Intrauterine Growth Restriction (IUGR)
Intrauterine growth restriction is defined as a fetus with a weight that falls below the 10th percentile and abdominal circumference below the 2.5th percentile when compared to others of the same gestational period.
Reasons for IUGR can include:
- chromosomal abnormalities
- drug and alcohol abuse
- heart disease in mother
- maternal high blood pressure or heart disease
- poor nutrition
- preeclampsia or eclampsia
- placenta problems
- parental risk factors such as smoking
IUGR is a risk factor for cerebral palsy and a leading cause of perinatal mortality and morbidity. The risk is highest in preterm children, and minimal in very preterm and full-term deliveries.
Much like low birth weight, small size alone does not equal IUGR. Many babies are born small and healthy. A true IUGR diagnosis can only be made after a careful exam of the newborn. Therefore, it is very important to monitor fetal size and weight throughout pregnancy to be aware of the possibility.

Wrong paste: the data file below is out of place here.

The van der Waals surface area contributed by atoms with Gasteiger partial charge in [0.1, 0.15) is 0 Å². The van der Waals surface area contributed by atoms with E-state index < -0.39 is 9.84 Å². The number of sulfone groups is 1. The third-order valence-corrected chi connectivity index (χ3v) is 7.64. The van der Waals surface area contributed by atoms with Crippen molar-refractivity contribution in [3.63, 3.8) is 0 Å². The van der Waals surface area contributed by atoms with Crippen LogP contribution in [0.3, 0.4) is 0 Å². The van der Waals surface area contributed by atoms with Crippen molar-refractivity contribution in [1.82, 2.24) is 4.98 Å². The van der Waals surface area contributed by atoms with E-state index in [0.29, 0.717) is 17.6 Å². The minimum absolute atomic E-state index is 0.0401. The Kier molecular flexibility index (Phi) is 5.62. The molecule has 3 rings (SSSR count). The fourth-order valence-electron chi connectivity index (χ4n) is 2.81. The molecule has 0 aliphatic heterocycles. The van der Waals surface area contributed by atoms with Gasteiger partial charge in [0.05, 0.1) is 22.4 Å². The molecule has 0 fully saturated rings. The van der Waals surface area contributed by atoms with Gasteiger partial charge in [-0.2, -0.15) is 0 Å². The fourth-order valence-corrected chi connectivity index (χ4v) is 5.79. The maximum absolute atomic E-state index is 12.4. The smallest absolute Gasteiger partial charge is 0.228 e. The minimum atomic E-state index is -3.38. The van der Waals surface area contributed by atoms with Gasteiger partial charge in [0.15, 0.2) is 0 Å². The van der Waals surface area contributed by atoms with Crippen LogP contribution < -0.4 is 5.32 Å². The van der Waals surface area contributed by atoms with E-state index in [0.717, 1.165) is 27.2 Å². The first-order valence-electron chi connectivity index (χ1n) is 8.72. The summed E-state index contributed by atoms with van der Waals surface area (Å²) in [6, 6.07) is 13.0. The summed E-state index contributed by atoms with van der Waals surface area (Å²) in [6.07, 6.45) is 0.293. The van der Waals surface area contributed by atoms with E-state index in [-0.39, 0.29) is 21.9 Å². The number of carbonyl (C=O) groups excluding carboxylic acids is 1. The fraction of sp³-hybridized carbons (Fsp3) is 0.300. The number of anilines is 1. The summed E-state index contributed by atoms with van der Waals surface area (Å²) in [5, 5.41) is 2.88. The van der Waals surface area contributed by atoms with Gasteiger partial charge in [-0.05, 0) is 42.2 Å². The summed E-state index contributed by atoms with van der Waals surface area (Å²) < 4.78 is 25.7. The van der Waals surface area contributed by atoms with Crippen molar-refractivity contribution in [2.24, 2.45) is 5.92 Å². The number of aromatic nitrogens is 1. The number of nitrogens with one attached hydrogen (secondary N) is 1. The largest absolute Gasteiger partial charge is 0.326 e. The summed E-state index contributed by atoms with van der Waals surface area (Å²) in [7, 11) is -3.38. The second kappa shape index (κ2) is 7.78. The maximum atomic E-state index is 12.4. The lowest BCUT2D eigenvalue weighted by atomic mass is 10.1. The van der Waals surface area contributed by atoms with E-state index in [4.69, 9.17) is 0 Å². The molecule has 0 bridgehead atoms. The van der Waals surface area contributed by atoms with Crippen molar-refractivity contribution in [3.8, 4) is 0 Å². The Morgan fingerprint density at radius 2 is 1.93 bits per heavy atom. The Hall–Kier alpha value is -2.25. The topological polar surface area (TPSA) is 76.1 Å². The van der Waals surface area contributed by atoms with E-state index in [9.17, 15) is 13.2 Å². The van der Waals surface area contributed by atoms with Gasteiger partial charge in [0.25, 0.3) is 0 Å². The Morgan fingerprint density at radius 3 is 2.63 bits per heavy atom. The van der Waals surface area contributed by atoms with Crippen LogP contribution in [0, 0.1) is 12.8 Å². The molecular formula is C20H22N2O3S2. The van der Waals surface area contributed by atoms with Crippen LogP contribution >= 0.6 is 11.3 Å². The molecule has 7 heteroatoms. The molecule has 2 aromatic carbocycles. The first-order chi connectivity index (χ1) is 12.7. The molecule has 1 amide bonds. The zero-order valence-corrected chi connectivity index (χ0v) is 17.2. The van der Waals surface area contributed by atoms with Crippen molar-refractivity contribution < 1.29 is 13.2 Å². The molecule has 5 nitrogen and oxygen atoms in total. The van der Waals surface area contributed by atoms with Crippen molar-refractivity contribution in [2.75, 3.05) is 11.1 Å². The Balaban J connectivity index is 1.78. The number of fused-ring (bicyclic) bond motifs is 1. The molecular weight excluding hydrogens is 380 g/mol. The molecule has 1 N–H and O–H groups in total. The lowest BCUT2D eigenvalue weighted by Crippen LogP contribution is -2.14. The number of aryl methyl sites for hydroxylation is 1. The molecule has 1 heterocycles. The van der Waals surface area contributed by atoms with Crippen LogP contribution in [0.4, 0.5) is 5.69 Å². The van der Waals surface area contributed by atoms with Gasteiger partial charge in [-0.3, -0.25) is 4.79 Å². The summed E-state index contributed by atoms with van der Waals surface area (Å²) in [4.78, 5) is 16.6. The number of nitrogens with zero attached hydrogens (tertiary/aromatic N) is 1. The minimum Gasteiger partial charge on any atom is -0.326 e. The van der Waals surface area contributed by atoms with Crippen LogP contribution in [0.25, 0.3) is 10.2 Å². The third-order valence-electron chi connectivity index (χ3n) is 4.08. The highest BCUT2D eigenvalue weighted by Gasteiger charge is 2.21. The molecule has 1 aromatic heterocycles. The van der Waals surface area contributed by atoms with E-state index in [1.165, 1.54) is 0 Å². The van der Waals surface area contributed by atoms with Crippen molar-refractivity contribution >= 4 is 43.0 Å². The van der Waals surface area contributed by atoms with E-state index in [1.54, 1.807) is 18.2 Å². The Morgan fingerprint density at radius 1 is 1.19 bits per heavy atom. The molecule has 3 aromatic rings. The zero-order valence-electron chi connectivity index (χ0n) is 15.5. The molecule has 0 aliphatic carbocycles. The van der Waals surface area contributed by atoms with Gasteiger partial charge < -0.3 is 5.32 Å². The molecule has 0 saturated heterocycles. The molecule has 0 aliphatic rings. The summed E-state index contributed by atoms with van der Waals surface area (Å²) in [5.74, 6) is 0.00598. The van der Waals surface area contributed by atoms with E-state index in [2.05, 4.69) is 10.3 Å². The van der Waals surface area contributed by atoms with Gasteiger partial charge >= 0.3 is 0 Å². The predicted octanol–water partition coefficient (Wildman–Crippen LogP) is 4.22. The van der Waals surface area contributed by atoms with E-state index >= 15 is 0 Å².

Cerebral Palsy Risk Factors
There are ten common risk factors. To learn more about them, click one of the following:
- The MyChild™ Cerebral Palsy Risk Factor Checklist
- Asphyxia (Oxygen Deprivation)
- Complications of Birth
- Premature Birth
- Traumatic Brain Damage
- Multiple Births and Infertility Treatment
- Blood Type Incompatibility or Jaundice
- Parental Health and Habits
- Placenta Complications
- Intrauterine Growth Restriction
The presence of one or more risk factors does not ensure a child will develop cerebral palsy; it means chances are higher than if that risk factor was not present. Likewise, the absence of risk factors does not ensure that a child will not develop cerebral palsy. Risk factors merely identify possible cause for concern. Avoiding risk factors will help prevent a child from developing cerebral palsy; any exposure to risk factors prior to conception and during pregnancy should be discussed with a doctor in order to effectively treat and manage risk. This list is not meant to be all-inclusive; other risk factors may contribute to the development of cerebral palsy, as well.